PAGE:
Are universities awarding too many firsts? Watch

shooks
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This is something that comes up quite regularly these days. Now, a report from public service think tank Reform says there are too many first being awarded by unis.

Story from the BBC:
Universities risk losing their credibility due to "rocketing" grade inflation, a think tank has said.

According to Reform, the proportion of firsts awarded almost doubled between 1997-2009 and rose by 26% since 2010.

Their report calls for national tests to set degree grade benchmarks meaning only the top 10% of students could be awarded firsts.

https://www.bbc.co.uk/news/education-44548322

That national test idea sounds like a bit of a pipe-dream - they'd basically have to set up uni-level exam boards, which seems like something too complex to ever come to pass.

But what else could be done to tackle grade inflation. And does grade inflation actually matter anyway?
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random_matt
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Which uni's though? I've read Durhams stats and not many get firsts, are these *****y uni's just trying to make themselves look better?
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MongoDB
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Probably, yes.

One of my best friends went to Brighton University to do Politics and he told me dead straight faced that any essay written with an overwhelming far left bias was essentially a guaranteed first. Any essay that attempted to challenge left wing thought was either a 2:2 (or below) or ungraded.
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SuperHuman98
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Should be a good thing because students are becoming better?

Why not set it like grade boundaries then? So it reflects how well people do e.g. firsts can be harder if more people are hitting top marks.

Also amount of firsts are doubling because people have access to more resources e.g. the internet :holmes:?
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LeaX
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I got a first but I don't see how there is grade inflation, given that there are strict, detailed criteria for each classification, and your overall classification is a result of many, many small assessments marked by many different lecturers. It is frustrating reading this kind of thing, it is the same with a-levels and GCSEs, it seems to erase achievement and make people think they don't "deserve" their grades.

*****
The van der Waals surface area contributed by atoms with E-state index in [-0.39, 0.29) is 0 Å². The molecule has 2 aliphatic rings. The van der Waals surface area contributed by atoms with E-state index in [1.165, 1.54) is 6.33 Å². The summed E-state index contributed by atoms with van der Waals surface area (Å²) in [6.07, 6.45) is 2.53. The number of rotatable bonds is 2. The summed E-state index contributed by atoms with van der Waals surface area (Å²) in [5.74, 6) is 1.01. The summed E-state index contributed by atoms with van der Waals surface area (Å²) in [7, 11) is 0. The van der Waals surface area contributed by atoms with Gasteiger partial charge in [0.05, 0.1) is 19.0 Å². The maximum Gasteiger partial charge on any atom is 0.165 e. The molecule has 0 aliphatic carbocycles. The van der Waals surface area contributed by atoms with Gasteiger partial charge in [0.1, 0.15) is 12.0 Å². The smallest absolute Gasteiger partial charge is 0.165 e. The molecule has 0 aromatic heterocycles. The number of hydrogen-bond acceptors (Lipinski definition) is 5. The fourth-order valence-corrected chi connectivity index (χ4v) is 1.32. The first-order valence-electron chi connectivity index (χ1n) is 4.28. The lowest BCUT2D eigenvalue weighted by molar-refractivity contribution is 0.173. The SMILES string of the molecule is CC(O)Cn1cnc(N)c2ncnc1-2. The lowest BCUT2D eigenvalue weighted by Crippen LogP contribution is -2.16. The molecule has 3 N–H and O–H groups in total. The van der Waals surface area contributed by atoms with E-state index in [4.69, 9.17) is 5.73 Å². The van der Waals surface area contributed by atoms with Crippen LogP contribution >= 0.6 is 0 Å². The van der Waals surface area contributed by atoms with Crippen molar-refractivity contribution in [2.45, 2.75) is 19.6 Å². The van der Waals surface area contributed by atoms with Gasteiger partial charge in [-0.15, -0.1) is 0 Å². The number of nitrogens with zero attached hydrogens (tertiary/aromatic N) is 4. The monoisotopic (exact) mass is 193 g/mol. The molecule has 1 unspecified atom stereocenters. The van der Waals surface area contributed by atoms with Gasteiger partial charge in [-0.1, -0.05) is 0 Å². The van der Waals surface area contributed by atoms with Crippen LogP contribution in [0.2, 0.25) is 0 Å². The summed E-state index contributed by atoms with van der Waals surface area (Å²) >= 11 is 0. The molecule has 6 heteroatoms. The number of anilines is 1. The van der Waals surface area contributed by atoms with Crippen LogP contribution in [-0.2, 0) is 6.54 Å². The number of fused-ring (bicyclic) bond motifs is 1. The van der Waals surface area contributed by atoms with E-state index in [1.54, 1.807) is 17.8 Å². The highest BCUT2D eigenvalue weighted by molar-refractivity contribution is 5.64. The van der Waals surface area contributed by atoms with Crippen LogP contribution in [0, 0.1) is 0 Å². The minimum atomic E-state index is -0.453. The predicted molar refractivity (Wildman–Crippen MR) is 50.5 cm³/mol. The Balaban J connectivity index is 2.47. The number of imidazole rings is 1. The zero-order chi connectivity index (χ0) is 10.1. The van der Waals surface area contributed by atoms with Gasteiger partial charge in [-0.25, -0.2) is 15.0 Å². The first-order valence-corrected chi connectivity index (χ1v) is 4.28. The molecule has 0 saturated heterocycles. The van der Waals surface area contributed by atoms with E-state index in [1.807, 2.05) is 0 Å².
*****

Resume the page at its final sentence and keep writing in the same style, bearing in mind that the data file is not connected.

I think with the use of the internet, you can't compare students graduating now to students graduating say 20 years ago. It's obvious we are going to be doing better in academics as we have access to more resources to help us in our studies. I have used forums for advice, Wikipedia, Youtube, Google Scholar, PubMed and more to help with my studies, as have all other students.

I think the UMS method works well for a-levels and GCSE so something similar could work. I do think modules need to be standardised somehow, as I have studied modules which have been really difficult and had something like 4% getting a first in, and others that are easier.
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Doones
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(Original post by random_matt)
Which uni's though? I've read Durhams stats and not many get firsts, are these *****y uni's just trying to make themselves look better?
Durham awarded 30.6% Firsts in 2016/17.
Puts them 10th, above St Andrews (14th), LSE (16th) and Cambridge (30th).

Edit to correct places.
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nulli tertius
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(Original post by J-SP)
Maybe it has just got easier to study?

In exactly the same way it’s got easier to do most things in life with advancements in technology.
The problem with this argument is that there are plenty of academics teaching today whose experience goes back to the 1970s or earlier (the longest serving academic regularly teaching students I am aware of started in 1948) and they don't tend to agree.